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fashion-memopad

Memo Pad: Blender Mag Folds... More Cutbacks at the Times...

Alpha Media Group shuttered the music monthly magazine Blender... The New York Times said it is implementing a temporary five percent wage cut...

Blender magazine

Blender magazine’s April 2009 issue will be its last,

Photo By Courtesy Photo

AND THEN THERE WAS ONE: Alpha Media Group Inc. made another round of sweeping changes to its business, shuttered the struggling music monthly magazine Blender on Thursday and centered its editorial operations around the Maxim brand. The company’s co-chief executive Glenn Rosenbloom has also departed, leaving Stephen Duggan as Alpha’s sole ceo.

“Given the reality of the current economic climate, we are unable to continue publication” of Blender, Duggan said. The magazine’s April issue will be its last, and 30 employees will be let go as a result of the closure. Blender editor in chief Joe Levy will become editor in chief of Maxim. Levy succeeds Jim Kaminsky, who was editorial director of Maxim. Maxim.com editor in chief Jay Woodruff has been named chief content officer of Maxim. Blender.com will live on, and will be overseen by Levy and Woodruff.

The shuttering of Blender, first reported by Advertising Age, follows a tornado of changes since Quadrangle Group bought Maxim, Stuff and Blender from Felix Dennis for a reported $250 million and formed Alpha in 2007. Since then, the magazine closed young laddie mag Stuff and dismissed ceo Kent Brownridge after a year. It then named Rosenbloom and Duggan as co-ceo’s. In the fall, the firm relocated some back office staffers to Tennessee in a cost-cutting effort, and recently sought to turn over ownership of the company to lenders including Cerberus Capital. Business at its magazines also headed south as the recession crippled advertising spending. Through 2008, pages for Blender shrank 31 percent, to 522, and another 57 percent through April, according to Publishers Information Bureau and Media Industry Newsletter.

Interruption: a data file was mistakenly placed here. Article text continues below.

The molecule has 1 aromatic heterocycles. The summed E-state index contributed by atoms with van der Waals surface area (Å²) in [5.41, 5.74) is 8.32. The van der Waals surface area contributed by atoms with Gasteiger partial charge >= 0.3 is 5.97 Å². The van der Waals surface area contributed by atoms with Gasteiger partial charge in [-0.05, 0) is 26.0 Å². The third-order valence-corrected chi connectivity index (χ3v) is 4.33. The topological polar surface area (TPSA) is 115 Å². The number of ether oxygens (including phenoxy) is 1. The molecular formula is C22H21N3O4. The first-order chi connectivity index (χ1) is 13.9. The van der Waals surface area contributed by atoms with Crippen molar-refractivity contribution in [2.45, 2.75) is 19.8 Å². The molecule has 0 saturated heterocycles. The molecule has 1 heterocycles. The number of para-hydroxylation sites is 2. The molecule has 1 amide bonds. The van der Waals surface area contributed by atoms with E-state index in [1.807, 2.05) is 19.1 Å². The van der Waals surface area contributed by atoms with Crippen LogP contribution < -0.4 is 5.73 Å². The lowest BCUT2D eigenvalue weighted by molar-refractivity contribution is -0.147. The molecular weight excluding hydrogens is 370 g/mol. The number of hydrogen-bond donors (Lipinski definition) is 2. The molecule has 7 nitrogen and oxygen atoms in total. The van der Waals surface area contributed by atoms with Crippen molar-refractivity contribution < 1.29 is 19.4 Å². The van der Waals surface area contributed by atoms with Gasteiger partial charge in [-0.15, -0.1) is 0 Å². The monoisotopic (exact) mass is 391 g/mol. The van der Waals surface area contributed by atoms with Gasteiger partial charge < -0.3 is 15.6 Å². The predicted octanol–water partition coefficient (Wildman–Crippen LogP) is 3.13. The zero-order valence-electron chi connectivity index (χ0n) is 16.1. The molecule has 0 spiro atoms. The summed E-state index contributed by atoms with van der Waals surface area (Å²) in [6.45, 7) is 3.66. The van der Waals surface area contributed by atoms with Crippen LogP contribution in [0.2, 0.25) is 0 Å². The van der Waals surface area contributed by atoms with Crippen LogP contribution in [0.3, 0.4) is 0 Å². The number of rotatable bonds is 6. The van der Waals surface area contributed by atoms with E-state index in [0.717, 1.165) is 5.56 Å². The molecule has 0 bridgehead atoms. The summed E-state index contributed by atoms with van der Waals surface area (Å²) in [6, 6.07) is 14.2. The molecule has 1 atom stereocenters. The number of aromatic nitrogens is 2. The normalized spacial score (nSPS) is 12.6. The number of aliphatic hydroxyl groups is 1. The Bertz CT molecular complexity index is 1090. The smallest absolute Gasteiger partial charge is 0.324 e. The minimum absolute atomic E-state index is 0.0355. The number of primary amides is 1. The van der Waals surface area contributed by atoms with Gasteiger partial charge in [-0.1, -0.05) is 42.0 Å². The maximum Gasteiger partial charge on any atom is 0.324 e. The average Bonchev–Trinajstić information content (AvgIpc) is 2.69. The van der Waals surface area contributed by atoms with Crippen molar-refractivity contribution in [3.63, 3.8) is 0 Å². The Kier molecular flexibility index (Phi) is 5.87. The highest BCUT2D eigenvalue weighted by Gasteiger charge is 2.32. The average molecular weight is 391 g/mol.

As of December 2008, Blender’s circulation remained at 912,739, but newsstand sales fell 18 percent, to 44,000, according to Audit Bureau of Circulations figures.

— S.D.S.

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